Mr. Wicksteed was elected a Member of the Institution on the 7th of February, 1837. He was a contributor of several Papers on the Cornish engine, which appeared in the Transactions and in the first volume of the Minutes of Proceedings, and for which he received a Telford medal in 1839. He had a seat on the Council from 1840 to 1843, but for many years before his death he had ceased to attend the meetings and to take part in the discussions.
Mr. Wicksteed's energy of character was remarkable, and he would frequently spend a considerable portion of the night in writing reports, and devising engineering details. He was generous and liberal to those about him, and, although at times somewhat variable in his manner towards his dependants, and impatient of contradiction, he was always pleased to further their prospects. With him there were no half measures ; and if he advocated a man at all, he did so with all his heart and powers.
He died at Headingley, near Leeds, on the 15th of November, 1871, aged sixty-five years.
1872 Obituary 
THOMAS WICKSTEED was born at Shrewsbury on 26th January 1806, and after residing some years with Mr. Arthur Aikin at the Society of Arts, London, was articled to Mr. Alexander Galloway.
On the termination of his pupilage he became an assistant of Mr. Henry R. Palmer, the Engineer to the London Docks, with whom he remained until 1829, during the construction of extensive additions to the docks and warehouses.
Being then appointed Engineer to the East London Water Works, he managed these works with such economy and success, that although costly additions had to be made to the reservoirs and pumping engines, yet the company became increasingly prosperous. Important economy in working was due to his introduction of the Cornish pumping engine in place of the less economical engines previously used. His attention was first directed to this form of engine in 1835, and after visiting the Cornish mines, conducting experiments, and publishing the results obtained, he succeeded in inducing the waterworks company in 1837 to transplant an engine from Cornwall to their pumping station at Old Ford, London. So incredible at first appeared the extent of economy attending the working of this engine that he conducted a set of most careful experiments extending over upwards of a year, in order to establish the correctness of his views; and in 1841 he published these experiments with his conclusions derived from them. A second and much larger engine upon the same principle was shortly afterwards erected by him at Old Ford.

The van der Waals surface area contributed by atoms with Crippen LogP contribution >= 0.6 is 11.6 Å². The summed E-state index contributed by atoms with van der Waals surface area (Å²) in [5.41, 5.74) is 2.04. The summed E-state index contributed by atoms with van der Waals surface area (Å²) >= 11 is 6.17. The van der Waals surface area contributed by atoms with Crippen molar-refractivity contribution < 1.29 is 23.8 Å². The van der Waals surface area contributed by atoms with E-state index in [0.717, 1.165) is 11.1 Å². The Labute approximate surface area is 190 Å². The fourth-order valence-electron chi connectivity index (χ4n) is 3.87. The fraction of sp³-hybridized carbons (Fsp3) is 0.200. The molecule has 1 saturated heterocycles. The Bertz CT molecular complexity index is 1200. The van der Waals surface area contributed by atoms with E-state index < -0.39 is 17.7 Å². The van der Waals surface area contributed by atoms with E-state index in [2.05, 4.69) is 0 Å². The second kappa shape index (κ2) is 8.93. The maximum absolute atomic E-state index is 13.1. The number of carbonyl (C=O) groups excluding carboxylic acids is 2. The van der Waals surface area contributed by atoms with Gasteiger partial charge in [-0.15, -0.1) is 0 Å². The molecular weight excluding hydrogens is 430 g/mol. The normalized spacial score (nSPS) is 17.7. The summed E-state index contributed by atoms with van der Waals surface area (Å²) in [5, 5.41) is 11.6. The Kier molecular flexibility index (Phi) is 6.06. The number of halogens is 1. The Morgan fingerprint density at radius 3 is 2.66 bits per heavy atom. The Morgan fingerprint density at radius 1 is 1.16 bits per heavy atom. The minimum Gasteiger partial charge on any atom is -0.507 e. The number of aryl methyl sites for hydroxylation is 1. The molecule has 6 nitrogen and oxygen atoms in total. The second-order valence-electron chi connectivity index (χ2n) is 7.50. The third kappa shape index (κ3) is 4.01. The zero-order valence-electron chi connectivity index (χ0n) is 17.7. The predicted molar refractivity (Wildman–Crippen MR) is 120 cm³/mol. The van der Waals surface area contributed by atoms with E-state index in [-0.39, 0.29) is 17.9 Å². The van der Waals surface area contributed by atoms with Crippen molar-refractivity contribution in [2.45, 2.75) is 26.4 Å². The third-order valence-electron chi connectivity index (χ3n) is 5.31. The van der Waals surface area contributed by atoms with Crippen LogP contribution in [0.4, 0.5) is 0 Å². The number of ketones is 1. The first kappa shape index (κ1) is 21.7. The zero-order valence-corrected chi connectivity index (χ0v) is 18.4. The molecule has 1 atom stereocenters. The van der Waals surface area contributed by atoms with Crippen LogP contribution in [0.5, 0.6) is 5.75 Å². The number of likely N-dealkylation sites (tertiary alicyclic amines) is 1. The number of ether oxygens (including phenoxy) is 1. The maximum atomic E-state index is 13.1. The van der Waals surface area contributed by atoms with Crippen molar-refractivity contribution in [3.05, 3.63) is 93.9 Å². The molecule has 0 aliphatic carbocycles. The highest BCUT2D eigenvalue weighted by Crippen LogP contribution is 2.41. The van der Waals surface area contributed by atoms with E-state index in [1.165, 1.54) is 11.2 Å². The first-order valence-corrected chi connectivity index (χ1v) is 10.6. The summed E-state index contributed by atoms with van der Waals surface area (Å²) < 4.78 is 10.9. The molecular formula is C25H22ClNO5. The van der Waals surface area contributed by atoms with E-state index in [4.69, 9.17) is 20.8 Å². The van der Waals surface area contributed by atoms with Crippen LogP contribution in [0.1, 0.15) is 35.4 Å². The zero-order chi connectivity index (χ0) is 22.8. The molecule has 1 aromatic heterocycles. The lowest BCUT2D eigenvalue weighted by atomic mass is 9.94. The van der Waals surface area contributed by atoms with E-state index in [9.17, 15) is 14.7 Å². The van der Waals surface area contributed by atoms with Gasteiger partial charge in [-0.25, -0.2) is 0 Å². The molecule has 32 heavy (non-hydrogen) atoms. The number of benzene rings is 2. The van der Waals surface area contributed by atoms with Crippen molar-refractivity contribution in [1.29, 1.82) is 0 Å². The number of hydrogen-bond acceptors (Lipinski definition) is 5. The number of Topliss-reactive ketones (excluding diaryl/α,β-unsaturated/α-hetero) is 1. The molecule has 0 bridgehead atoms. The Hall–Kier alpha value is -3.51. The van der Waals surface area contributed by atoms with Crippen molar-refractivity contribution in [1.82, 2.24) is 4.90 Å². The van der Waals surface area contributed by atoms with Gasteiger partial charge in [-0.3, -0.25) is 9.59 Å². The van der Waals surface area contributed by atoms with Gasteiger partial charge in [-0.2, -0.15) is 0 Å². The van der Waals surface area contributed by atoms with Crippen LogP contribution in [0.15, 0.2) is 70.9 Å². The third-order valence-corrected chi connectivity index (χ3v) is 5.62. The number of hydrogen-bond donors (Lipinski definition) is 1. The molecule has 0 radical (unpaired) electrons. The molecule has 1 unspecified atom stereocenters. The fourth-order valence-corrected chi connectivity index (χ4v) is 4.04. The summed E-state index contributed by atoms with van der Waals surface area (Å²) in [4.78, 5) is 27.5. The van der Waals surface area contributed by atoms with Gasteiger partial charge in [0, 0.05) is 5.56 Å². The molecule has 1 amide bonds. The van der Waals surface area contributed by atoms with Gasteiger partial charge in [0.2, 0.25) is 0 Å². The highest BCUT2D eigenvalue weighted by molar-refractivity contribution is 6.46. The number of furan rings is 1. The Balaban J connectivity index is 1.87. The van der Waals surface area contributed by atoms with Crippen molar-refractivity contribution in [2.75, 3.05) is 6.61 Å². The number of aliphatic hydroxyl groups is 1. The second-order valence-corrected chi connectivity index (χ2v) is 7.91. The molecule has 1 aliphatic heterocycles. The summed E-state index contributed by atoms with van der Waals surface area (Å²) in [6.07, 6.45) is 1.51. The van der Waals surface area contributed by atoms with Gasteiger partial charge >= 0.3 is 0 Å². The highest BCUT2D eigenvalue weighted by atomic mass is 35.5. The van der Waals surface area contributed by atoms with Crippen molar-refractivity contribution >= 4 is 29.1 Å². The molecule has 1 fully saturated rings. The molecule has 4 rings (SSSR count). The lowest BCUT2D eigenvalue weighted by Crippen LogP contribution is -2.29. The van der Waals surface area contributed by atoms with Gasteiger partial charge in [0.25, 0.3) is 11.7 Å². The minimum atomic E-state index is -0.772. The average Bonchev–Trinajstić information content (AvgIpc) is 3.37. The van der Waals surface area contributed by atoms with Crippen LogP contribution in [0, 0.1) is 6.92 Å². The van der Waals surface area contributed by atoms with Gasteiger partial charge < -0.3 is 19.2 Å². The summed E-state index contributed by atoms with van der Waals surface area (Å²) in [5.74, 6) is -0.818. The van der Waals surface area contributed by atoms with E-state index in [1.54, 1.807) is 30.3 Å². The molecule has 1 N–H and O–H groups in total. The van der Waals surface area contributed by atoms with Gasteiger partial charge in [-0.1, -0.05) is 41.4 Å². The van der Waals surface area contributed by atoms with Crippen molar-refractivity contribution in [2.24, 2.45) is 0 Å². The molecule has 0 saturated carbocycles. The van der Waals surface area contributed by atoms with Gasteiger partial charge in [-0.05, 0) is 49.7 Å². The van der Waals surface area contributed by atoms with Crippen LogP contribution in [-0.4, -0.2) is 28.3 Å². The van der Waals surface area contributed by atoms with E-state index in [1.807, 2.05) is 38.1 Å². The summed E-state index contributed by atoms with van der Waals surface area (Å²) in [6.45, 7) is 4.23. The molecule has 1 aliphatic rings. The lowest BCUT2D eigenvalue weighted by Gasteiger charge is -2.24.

Between 1838 and 1845, while still resident engineer to the East London Water Works, Mr. Wicksteed became the consulting engineer to the Grand Junction, Vauxhall, Southwark, and Kent Water Works, and carried out extensive additions to these several works.
During the same period he constructed new waterworks at Hull and Wolverhampton, and made considerable additions to the waterworks at Brighton, and subsequently to those at Scarborough. He also reported upon the waterworks of Leeds, Liverpool, Lichfield, Leamington, Cork, Kingston, in Jamaica, Valparaiso, Boston in the United States, and other places.